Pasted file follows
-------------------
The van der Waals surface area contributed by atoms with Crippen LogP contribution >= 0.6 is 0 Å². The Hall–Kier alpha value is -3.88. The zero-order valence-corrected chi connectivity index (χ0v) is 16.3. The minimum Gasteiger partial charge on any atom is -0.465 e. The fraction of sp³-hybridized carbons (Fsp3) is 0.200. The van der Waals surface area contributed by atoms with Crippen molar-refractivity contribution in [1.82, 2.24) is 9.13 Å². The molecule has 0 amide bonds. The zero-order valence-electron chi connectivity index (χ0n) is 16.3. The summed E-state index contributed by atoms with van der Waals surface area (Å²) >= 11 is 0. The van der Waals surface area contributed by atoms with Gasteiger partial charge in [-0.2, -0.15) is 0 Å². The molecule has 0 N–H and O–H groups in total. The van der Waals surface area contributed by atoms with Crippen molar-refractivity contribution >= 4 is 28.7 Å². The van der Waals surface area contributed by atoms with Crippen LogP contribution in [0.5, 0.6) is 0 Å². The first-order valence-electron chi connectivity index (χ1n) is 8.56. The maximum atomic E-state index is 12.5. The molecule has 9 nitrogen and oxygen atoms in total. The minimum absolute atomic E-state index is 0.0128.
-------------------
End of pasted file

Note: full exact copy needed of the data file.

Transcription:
The van der Waals surface area contributed by atoms with Crippen LogP contribution >= 0.6 is 0 Å². The Hall–Kier alpha value is -3.88. The zero-order valence-corrected chi connectivity index (χ0v) is 16.3. The minimum Gasteiger partial charge on any atom is -0.465 e. The fraction of sp³-hybridized carbons (Fsp3) is 0.200. The van der Waals surface area contributed by atoms with Crippen molar-refractivity contribution in [1.82, 2.24) is 9.13 Å². The molecule has 0 amide bonds. The zero-order valence-electron chi connectivity index (χ0n) is 16.3. The summed E-state index contributed by atoms with van der Waals surface area (Å²) >= 11 is 0. The van der Waals surface area contributed by atoms with Gasteiger partial charge in [-0.2, -0.15) is 0 Å². The molecule has 0 N–H and O–H groups in total. The van der Waals surface area contributed by atoms with Crippen molar-refractivity contribution >= 4 is 28.7 Å². The van der Waals surface area contributed by atoms with Crippen LogP contribution in [0.5, 0.6) is 0 Å². The first-order valence-electron chi connectivity index (χ1n) is 8.56. The maximum atomic E-state index is 12.5. The molecule has 9 nitrogen and oxygen atoms in total. The minimum absolute atomic E-state index is 0.0128.